To understand these statistics in some context we must look at the involvement of the allied forces over the last 16 months. There is no alternative but to quote the statement of context from Airways in full:
“After the swift capture of much of Iraq by Islamic State, the US began military actions at the invitation of the Iraqi government on August 8th 2014, focused mainly on airstrikes. It was later joined in its Iraq campaign by
- France (from September 19th);
- the UK (September 30th);
- Belgium (October 5th);
- the Netherlands (October 7th);
- Australia (October 8th);
- Denmark (October 16th);
- Canada (November 2nd) and
- Jordan (unspecified date.)
The US began Syrian operations against ISIL on September 23rd 2014, initially aided by
- Saudi Arabia;
- the United Arab Emirates;
- Bahrain and
These actions did not have the consent of the Assad government – and most other Western nations have not engaged militarily. US targets in Syria have also included a faction of the Al Qaeda-affiliated al-Nusra Front, labelled the ‘Khorasan Group.’ On April 8th 2015, Canada also began airstrikes against ISIL in Syria, followed on August 26th by Turkey, by Australia on September 15th and by France on September 27th.
The coalition’s war against ISIL has inevitably caused civilian casualties, certainly far more than the six deaths Centcom presently admits to. Yet it’s also clear that in this same period, many more civilians have been killed by Syrian and Iraqi government forces, by so-called Islamic State and by various rebel and militia groups operating on both sides of the border.”
Further Historical Context
An eloquent, well researched, well produced and reasonably objective documentary on the history of the middle east throughout the 20th century has been put together by Adam Curtis. His Bitter Lake throughly explains the history of various political developments in Saudi Arabia and Afghanistan. At over 2 hours long this investigation documents the exportation of Wahhabism from Saudi Arabia right back to the 1920s and follows the story through to the present day. The trouble with this is that however in depth and historically accurate this documentary is, it is necessarily rather summary. The history of the geographical region that stretches from West Libya to East Afghanistan over the past century is not a history that can be condensed into 2 hours without omissions and summaries. If you haven’t seen this documentary you should probably reserve comment until you have. If you have seen this documentary however, you should probably be open to changing your mind if you are going to read more. It doesn’t, nay could not, tell you everything.
Any history of the Middle East in the 20th century that offers no detail of the Saddam Hussein regime, the Murkhabrat nor even the Iraq and Syrian Ba’ath parties must be considered incomplete. These are not simply details.
The conflict between Israel and Palestine was also touched on in the documentary, as was the changing political nature of Iran over the decades. However the rise of Hamas and Hezbollah were barely mentioned, again these are not minor players in the region.
This is not a review nor critique of Bitter Lake, quite the opposite, it gives an excellent grounding in the subject and even those well versed in this subject will likely learn something, I certainly did. However, please think of this as a foundation, a timeline, a framework on which to hang future knowledge and understanding.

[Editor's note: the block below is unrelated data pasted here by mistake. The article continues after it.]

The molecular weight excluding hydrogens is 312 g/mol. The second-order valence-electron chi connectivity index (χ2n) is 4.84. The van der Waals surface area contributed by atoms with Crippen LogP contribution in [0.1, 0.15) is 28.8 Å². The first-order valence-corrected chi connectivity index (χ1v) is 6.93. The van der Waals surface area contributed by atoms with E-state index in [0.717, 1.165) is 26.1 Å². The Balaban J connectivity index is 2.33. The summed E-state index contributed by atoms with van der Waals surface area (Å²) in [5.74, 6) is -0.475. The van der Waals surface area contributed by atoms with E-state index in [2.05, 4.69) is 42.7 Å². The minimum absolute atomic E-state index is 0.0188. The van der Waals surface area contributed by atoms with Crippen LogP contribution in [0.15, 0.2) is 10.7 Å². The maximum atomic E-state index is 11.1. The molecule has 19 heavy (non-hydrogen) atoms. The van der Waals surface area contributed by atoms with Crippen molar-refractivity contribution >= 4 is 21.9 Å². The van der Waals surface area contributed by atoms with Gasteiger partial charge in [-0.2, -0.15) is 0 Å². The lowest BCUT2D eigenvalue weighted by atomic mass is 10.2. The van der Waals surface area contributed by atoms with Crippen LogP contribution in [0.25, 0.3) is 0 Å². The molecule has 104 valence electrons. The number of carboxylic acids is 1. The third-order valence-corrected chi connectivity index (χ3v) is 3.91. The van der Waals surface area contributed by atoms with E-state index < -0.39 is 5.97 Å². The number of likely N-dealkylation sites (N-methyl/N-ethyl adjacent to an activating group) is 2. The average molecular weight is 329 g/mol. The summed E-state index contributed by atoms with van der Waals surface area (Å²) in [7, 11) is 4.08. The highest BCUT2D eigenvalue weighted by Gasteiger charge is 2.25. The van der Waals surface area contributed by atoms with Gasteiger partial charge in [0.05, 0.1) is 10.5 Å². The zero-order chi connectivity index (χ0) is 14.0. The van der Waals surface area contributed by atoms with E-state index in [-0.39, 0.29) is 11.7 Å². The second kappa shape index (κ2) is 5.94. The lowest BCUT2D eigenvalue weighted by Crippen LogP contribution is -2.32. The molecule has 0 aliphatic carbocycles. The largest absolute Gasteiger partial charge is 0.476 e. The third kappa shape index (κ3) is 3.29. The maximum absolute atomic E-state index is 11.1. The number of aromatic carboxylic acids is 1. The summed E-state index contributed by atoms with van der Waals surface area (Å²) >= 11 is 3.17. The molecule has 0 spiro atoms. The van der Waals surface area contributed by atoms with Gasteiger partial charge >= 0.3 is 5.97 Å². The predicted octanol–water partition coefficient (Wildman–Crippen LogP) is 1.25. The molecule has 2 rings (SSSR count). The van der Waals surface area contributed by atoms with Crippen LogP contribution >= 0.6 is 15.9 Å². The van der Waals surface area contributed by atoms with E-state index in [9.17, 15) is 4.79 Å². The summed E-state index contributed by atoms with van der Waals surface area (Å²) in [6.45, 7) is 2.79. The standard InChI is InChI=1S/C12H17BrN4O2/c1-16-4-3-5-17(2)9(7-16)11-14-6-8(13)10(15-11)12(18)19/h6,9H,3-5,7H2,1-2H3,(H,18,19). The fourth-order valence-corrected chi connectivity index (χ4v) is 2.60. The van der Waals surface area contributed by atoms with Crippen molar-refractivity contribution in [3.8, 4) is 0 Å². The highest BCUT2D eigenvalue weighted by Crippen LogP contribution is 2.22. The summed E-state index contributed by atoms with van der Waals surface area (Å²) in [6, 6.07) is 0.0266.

If there is one point I would make about Bitter Lake and this is a point admitted in the beginning of the film. It is a story of the Middle East told through the prism of our intervention in Afghanistan. It necessarily expands into other areas to give a fuller picture but if we are to draw from this film the conclusion that air strikes in Syria are a mistake (a conclusions that seems implicit at the end of the film) then we have to ask how appropriate a comparison of the situation in Afghanistan is to Syria. This is a comparison the film draws without considerable examination and unfortunately the similarities fall down on a number of levels. Learning from the mistakes in Afghanistan is essential, but I wish the film had highlighted some of the key differences between the 2 conflicts before drawing its conclusion.
To arrive at a decision on intervention in Syria on statistics alone would be to avoid some very chilling truths, knowledge that many would prefer to never know. At present the statistics we have are only estimates, and perhaps they always will be, but we also have many stories told by the people living there.
Here is a report with a more qualitative analysis. Before forming a final opinion consider an essential, albeit uncomfortable, read. This UN report has many details, broken down some important subsections:
A. Killing and maiming of children
B. Recruitment and use of children
C. Sexual violence against children
D. Attacks on schools and hospitals and their protected personnel
E. Abduction of children
Do you consider yourself left wing? do you wish to take up that mantle of sitting on the left of the French national assembly? A believer in the enlightenment, and defender of freedom of the people? If you wish to post a hashtag on your Facebook profile to facilitate a clear conscience then by all means do it and carry on with your day. But if you want to attempt to truly act on behalf of the Syrian people then please read this report. Read about the number of dead civilians at the hands of ISIL. Read the individual stories.
“At least 1,297 children (685 girls, 612 boys) were abducted in 322 documented incidents.”
How you feel is a personal choice, please visit Airwars, look at the data for yourself and make your own mind up. Also before you decide please read about this particular group of activists, “Raqqa is being slaughtered silently” is a campaign operated by activists in Raqqa, they’re under constant threat from Bassad and ISIL forces and put their lives in great danger to report this information, do them the respect of reading their words.
If you just need to make a few comments denouncing war and claiming you’re a peaceful being, then go ahead and get on with your life with a clear conscience. Honestly it’s fine. But know this, unless you have faced all of the uncomfortable facts in this case, then arguing that civilian casualties will result from our bombs is a matter of discomfort for you, and alone does not justify a vote against air strikes. I’m afraid to say that inaction comes with its own civilian body count that may be much, much higher.